Andrew Vachss prosecutes child abusers and other predators—then blasts them in his gritty, brilliant novels.
By Will Blythe
Originally published in Mirabella, July 1990
In his sweatshirt and boots, with his black eye patch and a tiny black heart tattooed on his hand, Andrew Vachss, novelist and attorney, seems to have sauntered into his office from a racetrack or a bookie's shop. He slouches in his chair, a little out of place amid the staid, leather volumes of the law. He looks, in fact, like a guy who needs a lawyer, someone you might have just seen sizing up passers-by from a doorway in Times Square. Even today, after publishing Blossom (Alfred A. Knopf), the fifth in a line of increasingly accomplished crime novels, the forty-seven-year-old Vachss remains steely and street sharp, a legal hipster who is utterly implacable in his life's mission to resuce children from the clutches of those he terms "predators"—abusive relatives, pedophiles, kiddie pornographers, even other children.
He's been obsessed with child abuse since 1965. He was twenty-two, out of school and working as a field investigator for the U.S. Public Health Service in Ohio, tracing the spread of syphilis. "I really just wanted adventure," he says, leaning across the desk toward his visitor. "But the first kid I encountered was what we call an 'arm' baby. So young it had to pull itself around on its arms. That child had a prolapsed rectum from rape. After I saw that, rage replaced every emotion."
In 1975, he earned a law degree and went on to represent children in New York City, where he himself had been raised, the son of a lower West Side factory worker. Since child clients can rarely afford legal fees, Vachss drove a cab part-time to pay for his practice and set up shop in a Chinese restaurant, not unlike Burke, the private eye hero of his novels. "When the pay phone would ring, the lady there would answer, 'Mr. Vachss' office.' In exchange, I defended everyone associated with the restaurant, which, believe me, could have been a career."
He laughs, shakes his head at the memory. Photographs of Vachss invariably freeze him in a brooding, hard-bitten pose. True enough, but they don't get at the expressive range of his ire, the coolness, the steadiness and, especially, the odd glints of humor. He's like a soldier who's so appaled at the bullets whizzing overhead that all he can do is lie back in the foxhole and laugh. He offers a field trip into the ugly, one freakish story after another.
"Listen," Vachss says calmly. "If the anger goes, I'm out of business."
"You know the one subclass in the city that always uses condoms?" he asks, his voice rising in hilarious disbelief. "You know who? Rapists. To prevent the DNA fingerprint. Not only that! Criminals use the system's technology against it. It's ju-jitsu, man. I've heard of bank robbers who put someone else's blood in a plastic bag and burst it while they're running out of the bank. There's stuff I haven't been able to write because it'll seem unbelievable."
Vachss keeps tabs on his fury the way other people check their pulse or monitor their cholesterol. "Listen," he says, calmly, evenly. "If the anger goes, I'm out of business. I couldn't last. But every day they come up with new stuff for me. All I have to do is open a case file and I feel the rage so intensely I want to hurt somebody. The plots of my books come right out of those files."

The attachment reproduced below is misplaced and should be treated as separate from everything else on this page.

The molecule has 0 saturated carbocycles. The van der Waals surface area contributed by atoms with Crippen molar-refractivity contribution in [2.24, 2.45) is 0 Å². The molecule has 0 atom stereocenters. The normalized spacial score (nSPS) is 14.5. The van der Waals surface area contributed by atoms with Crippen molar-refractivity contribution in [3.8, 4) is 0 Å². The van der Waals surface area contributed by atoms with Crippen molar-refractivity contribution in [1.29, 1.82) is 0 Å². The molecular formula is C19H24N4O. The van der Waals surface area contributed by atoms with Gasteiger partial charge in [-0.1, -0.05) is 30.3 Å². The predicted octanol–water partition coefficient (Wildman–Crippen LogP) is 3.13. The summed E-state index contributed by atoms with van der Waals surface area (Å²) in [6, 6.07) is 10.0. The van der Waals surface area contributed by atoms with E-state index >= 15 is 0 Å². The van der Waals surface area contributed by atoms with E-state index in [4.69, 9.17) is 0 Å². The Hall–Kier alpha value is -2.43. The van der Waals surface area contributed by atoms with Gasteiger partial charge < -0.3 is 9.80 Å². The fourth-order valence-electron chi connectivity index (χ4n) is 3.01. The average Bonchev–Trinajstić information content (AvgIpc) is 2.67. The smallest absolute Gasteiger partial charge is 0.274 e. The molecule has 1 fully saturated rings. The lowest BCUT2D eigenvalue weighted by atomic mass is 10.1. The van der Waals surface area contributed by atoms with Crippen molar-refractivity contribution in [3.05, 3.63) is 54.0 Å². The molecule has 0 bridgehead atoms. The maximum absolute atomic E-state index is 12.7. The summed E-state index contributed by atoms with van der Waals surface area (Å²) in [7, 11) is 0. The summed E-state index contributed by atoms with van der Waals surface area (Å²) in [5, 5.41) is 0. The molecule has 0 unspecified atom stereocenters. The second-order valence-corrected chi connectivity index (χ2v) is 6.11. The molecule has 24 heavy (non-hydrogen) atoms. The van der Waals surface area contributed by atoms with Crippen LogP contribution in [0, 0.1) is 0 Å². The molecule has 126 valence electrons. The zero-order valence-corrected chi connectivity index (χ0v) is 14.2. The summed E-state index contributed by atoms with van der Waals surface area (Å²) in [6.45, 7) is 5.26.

But his eerie understanding of the psychopaths, the pedophiles, all the various predators who face him in the courtroom and haunt his novels—that comes from somewhere else, from the inside. "I don't have empathy for them, but I can identify with them somehow. I know what they're thinking of and I don't know how to account for that. Dr. Walter Stewart, who trained me in psychiatry, said I was as good a diagnostician as he had ever seen because I was so absent and cold. And I am, I'm a cold person. But if I'm cold, these pedophiles and predatory psychopaths, they're chillier than chilly."
Vachss doesn't put much stock in the notion that sexual offenders can be rehabilitated, a view that made him "politcally anathema" in the seventies. "Eldridge Cleaver talked about raping white women in Soul on Ice, and some people applauded. Those people didn't know any rapists," he exclaims. "I did."
He walks over to the visitor's side of the desk and spreads out his hand. It's slender, like a guitarist's, say, surprisingly delicate for all the battering it's been through. "I broke this hand a lot," Vachss says. "Now it's fixed. That's rehabilitation. When a sexual offender goes past certain levels of sexual activity, when he gets a jolt from what he does, he just can't get back. He won't burn out."
In court, Vachss once broke that hand smashing it into a wall to demonstrate how a baby's pelvis might be broken by a blow. He retrieves the trial manuscript from a folder and points to the moment. "I'd have been okay if I just hit the plaster board," he says. "But I hit the stud."
He chuckles, wry and almost pained. Then it's time to renew the crusade. "Let me show you the New York incest statute," he says, flipping open the volume, already highlighted in yellow. "This has got to be changed." In person, and in his Burke novels, Vachss is an unabashed polemicist. He wants his readers to feel, if only for an instant, the anger against child abuse that he endures and cultivates every waking moment. "Anger is the fuel that drives America," he says. "Until we get angry, we just switch channels."